Five-year-old Harlow Williams suffers from a rare condition called Prader-Willi Syndrome. It lacks chromosome 15. This causes, among other things, that those affected have no feeling of satiety. The background to a disease that affects every 15,000 babies.

Harlow Williams grins for the camera. The five-year-old, with blonde curls and dressed all in pink, radiates joie de vivre even in the photo. She’s a little fighter. Because Harlow suffers from Prader-Willi syndrome. You are missing chromosome 15.

“We knew from the moment she was born that something was different,” recalls mother Holly Williams in an interview with the British “Daily Mail”. “She was tiny and only weighed 2.1 kilos. Her body was very limp, she had no strength, did not cry and could not be fed properly.” Even then, doctors suspected that it was Prader-Willi syndrome (PWS).

Six months later, mother Holly got the official diagnosis. Like all people with PWS, Harlow was developmentally delayed – unable to support her head at eight months and unable to walk at two and a half years old. There was also an insatiable hunger. Because people with PWS have no feeling of satiety.

Harlow weighs 100 pounds at just five years old. The problem is that she’s so hungry that she breaks rules to get food, too. Mother Holly reports that she has already put a child’s gate on the kitchen door. She also thinks about locks. “It can be difficult to deal with sometimes,” she says. Because Harlow can get very angry then. “She throws her iPad, kicks her legs and screams and cries.” She then has to be very strict.

“But Harlow is my first and only child and I’ve never known it any other way.” The two have a “very close bond” and are together all the time, says Holly.

But how does PWS actually come about? “It is a whim of nature and can affect anyone,” writes the “Prader-Willi Syndrome” Association Germany. One in 15,000 newborns is affected.

The cause of PWS is a spontaneous chromosomal disorder, a defect on chromosome 15. This defect already occurs during the formation of the germ cells (egg and sperm cell) and causes a change in processes in the diencephalon, more precisely in the hypothalamus. It controls our food intake, but also our breathing, our sexual and emotional behavior and our sleep rhythm. It also regulates when and how much hormone is formed. An example of this is body growth. PWS sufferers are therefore short in stature.

Harlow’s story describes the classic symptoms of the disease. The Swiss Prader-Willi Center cites the following as the most important PWS characteristics:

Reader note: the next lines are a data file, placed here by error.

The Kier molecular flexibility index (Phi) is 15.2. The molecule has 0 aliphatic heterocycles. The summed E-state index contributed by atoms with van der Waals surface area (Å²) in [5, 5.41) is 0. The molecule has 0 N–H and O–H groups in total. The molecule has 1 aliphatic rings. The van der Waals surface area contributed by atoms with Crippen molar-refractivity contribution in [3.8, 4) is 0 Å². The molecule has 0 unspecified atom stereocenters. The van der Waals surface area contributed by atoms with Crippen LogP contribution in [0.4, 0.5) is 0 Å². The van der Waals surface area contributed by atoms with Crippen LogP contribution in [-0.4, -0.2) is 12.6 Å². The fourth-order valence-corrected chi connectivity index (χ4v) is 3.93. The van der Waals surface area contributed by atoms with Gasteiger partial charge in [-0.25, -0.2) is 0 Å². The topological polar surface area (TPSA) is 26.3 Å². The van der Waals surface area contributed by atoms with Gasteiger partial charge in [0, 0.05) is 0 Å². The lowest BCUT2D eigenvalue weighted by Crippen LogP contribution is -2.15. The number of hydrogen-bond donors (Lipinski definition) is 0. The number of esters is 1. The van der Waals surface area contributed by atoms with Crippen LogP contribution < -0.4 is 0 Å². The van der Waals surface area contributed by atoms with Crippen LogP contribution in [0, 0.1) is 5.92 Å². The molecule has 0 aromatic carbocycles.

It is considered to be one of the earliest signs of PWS. Affected fetuses move less in the womb. Babies often lie limp. The muscle weakness also affects the ability to suck and swallow, which is why babies often do not eat enough food and are underweight at first.

This changes drastically at the age of two to three years. A real craving develops. The children have no feeling of satiety. There is a risk of excessive weight gain with enormous obesity.

The genitals are usually not fully developed. In most cases, people with PWS have little sexual desire and are often infertile.

The psychomotor and intellectual development of children with PWS is usually slower. Speech and gross motor development (sitting, walking) are particularly delayed. There are clear differences.

Children with PWS often have temper tantrums. During puberty, depressive phases can occur. The unforeseen makes things difficult for them, so a regular daily routine is helpful.

People with PWS are short in stature. On average, women reach a height of 1.46 meters, men 1.52 meters.

The facial features are also noticeable: narrow face with a small forehead, almond-shaped eyes (sometimes squinting) and a mouth with a triangular shape. Sometimes people with PWS have lighter skin and hair than their parents. As a result of muscle weakness and obesity, they often develop a hunchback with a curvature of the spine.

The “Prader-Willi Syndrome” association in Germany cites life-threatening obesity and associated secondary diseases such as diabetes or cardiovascular diseases as a danger.

The association makes the following recommendations for action:

PWS is not curable. But: “The disease can be steered in a positive direction by a variety of therapies and measures,” writes the association. For example, through early educational and psychological support or growth hormones.

Basically, the range of symptoms varies from case to case, they can range from mild to very severe. Harlow, for example, still has mild mobility issues and suffers from sleep apnea, but is now in elementary school. This is not possible for all people with PWS. Mother Holly says: “Harlow is doing well and is a happy girl.”

Those affected can find more information on the website: